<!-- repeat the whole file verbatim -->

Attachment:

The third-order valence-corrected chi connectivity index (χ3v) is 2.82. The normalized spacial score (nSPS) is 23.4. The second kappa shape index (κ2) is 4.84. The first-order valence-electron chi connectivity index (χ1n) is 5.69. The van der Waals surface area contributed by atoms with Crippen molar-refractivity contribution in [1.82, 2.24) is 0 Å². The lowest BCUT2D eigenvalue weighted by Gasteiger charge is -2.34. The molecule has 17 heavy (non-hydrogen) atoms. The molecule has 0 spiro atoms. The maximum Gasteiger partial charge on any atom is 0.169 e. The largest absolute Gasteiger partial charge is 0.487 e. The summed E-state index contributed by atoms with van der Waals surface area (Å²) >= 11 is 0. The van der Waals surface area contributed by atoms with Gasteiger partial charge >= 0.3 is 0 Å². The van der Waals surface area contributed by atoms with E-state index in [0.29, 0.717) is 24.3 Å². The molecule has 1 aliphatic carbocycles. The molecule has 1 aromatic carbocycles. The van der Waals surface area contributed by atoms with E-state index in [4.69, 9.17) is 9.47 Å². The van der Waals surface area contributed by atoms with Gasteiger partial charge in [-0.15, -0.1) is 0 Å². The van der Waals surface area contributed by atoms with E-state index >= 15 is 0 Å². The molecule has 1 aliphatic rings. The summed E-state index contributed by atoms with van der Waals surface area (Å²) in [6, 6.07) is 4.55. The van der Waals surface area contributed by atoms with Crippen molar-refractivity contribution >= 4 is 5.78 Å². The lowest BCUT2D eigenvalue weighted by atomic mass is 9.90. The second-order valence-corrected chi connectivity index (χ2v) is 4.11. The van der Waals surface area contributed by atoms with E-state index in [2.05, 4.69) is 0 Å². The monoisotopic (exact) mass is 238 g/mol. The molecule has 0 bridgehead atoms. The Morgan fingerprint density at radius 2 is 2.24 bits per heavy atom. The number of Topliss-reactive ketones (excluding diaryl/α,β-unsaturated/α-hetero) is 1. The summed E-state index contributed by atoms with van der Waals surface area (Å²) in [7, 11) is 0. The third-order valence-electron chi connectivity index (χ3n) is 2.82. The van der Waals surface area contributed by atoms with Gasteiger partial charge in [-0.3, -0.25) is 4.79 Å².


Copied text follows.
The third-order valence-corrected chi connectivity index (χ3v) is 2.82. The normalized spacial score (nSPS) is 23.4. The second kappa shape index (κ2) is 4.84. The first-order valence-electron chi connectivity index (χ1n) is 5.69. The van der Waals surface area contributed by atoms with Crippen molar-refractivity contribution in [1.82, 2.24) is 0 Å². The lowest BCUT2D eigenvalue weighted by Gasteiger charge is -2.34. The molecule has 17 heavy (non-hydrogen) atoms. The molecule has 0 spiro atoms. The maximum Gasteiger partial charge on any atom is 0.169 e. The largest absolute Gasteiger partial charge is 0.487 e. The summed E-state index contributed by atoms with van der Waals surface area (Å²) >= 11 is 0. The van der Waals surface area contributed by atoms with Gasteiger partial charge >= 0.3 is 0 Å². The van der Waals surface area contributed by atoms with E-state index in [0.29, 0.717) is 24.3 Å². The molecule has 1 aliphatic carbocycles. The molecule has 1 aromatic carbocycles. The van der Waals surface area contributed by atoms with E-state index in [4.69, 9.17) is 9.47 Å². The van der Waals surface area contributed by atoms with Gasteiger partial charge in [-0.15, -0.1) is 0 Å². The van der Waals surface area contributed by atoms with E-state index >= 15 is 0 Å². The molecule has 1 aliphatic rings. The summed E-state index contributed by atoms with van der Waals surface area (Å²) in [6, 6.07) is 4.55. The van der Waals surface area contributed by atoms with Crippen molar-refractivity contribution >= 4 is 5.78 Å². The lowest BCUT2D eigenvalue weighted by atomic mass is 9.90. The second-order valence-corrected chi connectivity index (χ2v) is 4.11. The van der Waals surface area contributed by atoms with E-state index in [2.05, 4.69) is 0 Å². The monoisotopic (exact) mass is 238 g/mol. The molecule has 0 bridgehead atoms. The Morgan fingerprint density at radius 2 is 2.24 bits per heavy atom. The number of Topliss-reactive ketones (excluding diaryl/α,β-unsaturated/α-hetero) is 1. The summed E-state index contributed by atoms with van der Waals surface area (Å²) in [7, 11) is 0. The third-order valence-electron chi connectivity index (χ3n) is 2.82. The van der Waals surface area contributed by atoms with Gasteiger partial charge in [-0.3, -0.25) is 4.79 Å².